LONDON, United Kingdom — The future of UK retail is a cloudy one as more consumers shift to online shopping.
The British high street suffered 2,692 store closures in the first half of 2018, according to analysis of the UK's top 500 towns compiled by the Local Data Company for PricewaterhouseCoopers (PwC). In contrast, there were 1,569 store openings, a decline of a third year-on-year.
The findings equate to an overall net loss of 1,123 stores disappearing from the UK’s streets during this period. (In the same period a year prior, there were 2,564 store closures to 2,342 openings — an overall net loss of 222 stores.) “Openings simply aren’t replacing closures at a fast enough rate,” said Lisa Hooker, consumer markets leader at PwC.
10 percent of store closures were fashion retailers, making it the largest business category affected. According to PwC, 269 fashion stores closed in the first half of 2018, while 165 opened.
Hooker said that clothing retailers’ troubles reflected a shift in consumer preference for online shopping and at-home leisure, as well as a change in culture towards enjoying experiences rather than buying products. While the shift has resulted in an increase of “experiential” store openings such as beauty salons, it hasn’t been enough to offset the closures of more traditional businesses.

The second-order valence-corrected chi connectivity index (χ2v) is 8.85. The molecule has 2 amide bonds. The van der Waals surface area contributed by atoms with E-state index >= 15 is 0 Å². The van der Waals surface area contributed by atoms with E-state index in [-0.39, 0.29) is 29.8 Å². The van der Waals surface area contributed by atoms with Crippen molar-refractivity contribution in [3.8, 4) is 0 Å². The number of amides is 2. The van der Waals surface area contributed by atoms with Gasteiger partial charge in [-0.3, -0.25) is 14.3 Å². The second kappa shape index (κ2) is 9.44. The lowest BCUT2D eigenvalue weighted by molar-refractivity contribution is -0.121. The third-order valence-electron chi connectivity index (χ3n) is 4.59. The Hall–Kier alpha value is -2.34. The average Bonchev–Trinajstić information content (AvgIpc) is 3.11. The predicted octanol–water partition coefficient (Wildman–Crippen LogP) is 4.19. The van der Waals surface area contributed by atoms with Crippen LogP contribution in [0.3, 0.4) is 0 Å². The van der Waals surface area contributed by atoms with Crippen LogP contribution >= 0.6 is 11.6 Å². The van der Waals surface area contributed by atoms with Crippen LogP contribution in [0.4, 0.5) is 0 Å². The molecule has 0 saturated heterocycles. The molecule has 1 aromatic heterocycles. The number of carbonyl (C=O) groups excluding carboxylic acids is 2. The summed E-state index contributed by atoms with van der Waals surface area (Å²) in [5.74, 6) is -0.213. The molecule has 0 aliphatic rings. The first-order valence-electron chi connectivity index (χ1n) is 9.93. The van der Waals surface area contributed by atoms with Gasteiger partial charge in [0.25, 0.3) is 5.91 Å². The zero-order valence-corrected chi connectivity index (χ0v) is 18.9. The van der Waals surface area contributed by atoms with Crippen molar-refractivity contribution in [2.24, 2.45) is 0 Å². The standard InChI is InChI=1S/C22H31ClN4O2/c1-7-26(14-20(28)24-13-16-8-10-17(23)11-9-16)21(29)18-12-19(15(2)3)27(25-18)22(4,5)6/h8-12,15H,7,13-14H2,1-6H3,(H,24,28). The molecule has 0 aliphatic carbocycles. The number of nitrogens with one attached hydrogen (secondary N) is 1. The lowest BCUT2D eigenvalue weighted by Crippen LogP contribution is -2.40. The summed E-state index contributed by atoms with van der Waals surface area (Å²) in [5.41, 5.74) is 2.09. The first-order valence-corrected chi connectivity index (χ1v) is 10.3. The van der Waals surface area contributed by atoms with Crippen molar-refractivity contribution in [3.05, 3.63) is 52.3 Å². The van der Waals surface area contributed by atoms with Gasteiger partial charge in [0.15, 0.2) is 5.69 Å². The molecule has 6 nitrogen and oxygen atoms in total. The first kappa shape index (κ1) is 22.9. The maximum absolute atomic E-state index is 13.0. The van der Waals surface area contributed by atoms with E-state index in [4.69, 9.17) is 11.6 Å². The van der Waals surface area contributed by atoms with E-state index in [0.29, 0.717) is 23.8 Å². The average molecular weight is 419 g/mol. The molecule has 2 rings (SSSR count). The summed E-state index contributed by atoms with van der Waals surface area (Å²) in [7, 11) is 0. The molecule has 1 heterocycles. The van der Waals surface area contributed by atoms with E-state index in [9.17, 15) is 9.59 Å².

Looking ahead, the turmoil facing UK retail is unlikely to abate. “Store closures in the second half of 2018 due to administrations and company voluntary arrangements (CVAs) that have already been announced will further intensify the situation,” Hooker warned.
“While CVAs can be helpful restructuring tools, alone they are insufficient,” added Zelf Hussain, retail restructuring partner at PwC. Research of more than 101,710 companies listed on Companies House shows that of the 65 retailers entering into CVAs between 1987 and 2017, more than half (51 percent) failed, leading to another insolvency process.
The United States, meanwhile, is experiencing a “retail apocalypse” of its own. US mall vacancies hit a six-year high in the first quarter of 2018, according to data from real-estate firm CoStar Group, and more retail space could open up than any year before. (At least 94 million square feet of retail space closed in 2018, according to the latest data released in April, already moving in on 2017's record of 105 million square feet.)
However, there’s still opportunity for brick-and-mortar stores. Consulting firm McKinsey & Company estimates that some 80 percent of purchases are still expected to happen in stores in 2020, as shoppers still crave physical experiences. “The British high street is in urgent need of new ways of thinking and new forms of retail,” said Hooker. “Encouraging this should be a priority.”